1880 Federal Census Record
Watch the video, then continue with this lesson.
In season 3 of Queen Sugar, viewers see the Landry’s attempting to use eminent domain to build a prison right in the middle of St. Josephine’s Parish. The prison is a cruel symbol that calls back to the cycle of enslavement of Black people via a loophole in the 13th Amendment that resulted in the practice of convict leasing.
While the amendment formally abolished slavery throughout the United States, it included the caveat, “except as punishment for crime.” A person could not be the property of another, but the policy maintained a system of incarceration that, per its design, continues to enslave Black people.
Black Farming and Land Ownership Today
In spite of the many obstacles to land ownership, many Black families were able to acquire land and gain a greater sense of freedom and independence, and their land would be gradually transferred from relative to relative for generations, as a safe haven to raise families and farm. Ripped away from their countries and ancestral lands, Africans in America created spaces for themselves in a place that had stolen so much from them and built a new legacy of land. Generations had lived on the land, farmed it, and died for it. Although Black identity has become associated with the urban, a connection to the landscape is also an important aspect of Blackness. Unlike slave owners who saw the swamps and borderlands as uninhabitable and valueless, enslaved and free people of color often viewed the lack of oversight and harsh conditions of this terrain as an opportunity to eke out their own spaces. This previously undesirable land would later be stripped from Black owners as predatory developers targeted absentee owners of properties or inconsistencies in the public records to claim ownership.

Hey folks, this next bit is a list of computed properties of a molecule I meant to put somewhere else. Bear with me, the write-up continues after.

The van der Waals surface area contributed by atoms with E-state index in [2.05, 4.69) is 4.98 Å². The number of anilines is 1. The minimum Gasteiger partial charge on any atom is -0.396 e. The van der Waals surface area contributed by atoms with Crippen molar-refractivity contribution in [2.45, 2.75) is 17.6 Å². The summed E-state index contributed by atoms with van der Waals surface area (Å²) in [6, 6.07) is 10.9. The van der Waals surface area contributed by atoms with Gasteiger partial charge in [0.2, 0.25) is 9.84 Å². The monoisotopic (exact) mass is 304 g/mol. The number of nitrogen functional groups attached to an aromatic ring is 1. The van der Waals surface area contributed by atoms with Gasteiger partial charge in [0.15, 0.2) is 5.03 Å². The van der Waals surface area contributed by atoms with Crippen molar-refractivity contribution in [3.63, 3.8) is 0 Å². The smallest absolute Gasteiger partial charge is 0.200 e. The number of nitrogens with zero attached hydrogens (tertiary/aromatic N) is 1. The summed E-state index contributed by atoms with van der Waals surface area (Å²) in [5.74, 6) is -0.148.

By the turn of the twentieth century, former slaves and their descendants had amassed 14 million acres of land. Black agriculture was a powerhouse; per capita there were more Black farmers than white farmers. But by the turn of the twenty-first century, 90 percent of that land was lost.
Black farmers—then and now—continue to face more challenges than white farmers as a result of a multitude of “legal” tactics used to dispossess Black farmers of their land. To this day, Black farmers are frequently denied access to credit and struggle to compete with their white counterparts when they don’t have equal access to federal relief funding necessary to keep up with the pace of agricultural modernization. Additionally, practices such as eminent domain and disproportionate property tax levies have been used to force tax foreclosure sales.
Why aren’t there more Black farmers in the United States?
“Farmer essentially meant white.” Black farmers, historians and generational land owners discuss the past, present and future of farming.
How southern Black farmers were forced from their land.
The majority of land lost by or stolen from Black farmers in the United States has occurred since 1950. The Atlantic calls this The Great Land Robbery. Learn more about how the lack of loans from the federal government and voting rights helped to push Black farmers off their land.
How Property Law is used to appropriate Black land.
Black Americans acquired a significant amount of property after the Civil War in areas that were not considered prime real estate. Most of that land has now been lost and VICE News’ Alzo Slade explores the vulnerability of Black landowners in the South.
Lesson One: Legacy of the Land
Take a journey with QUEEN SUGAR‘s Bordelon family and follow their generational fight to keep the land of their forefathers.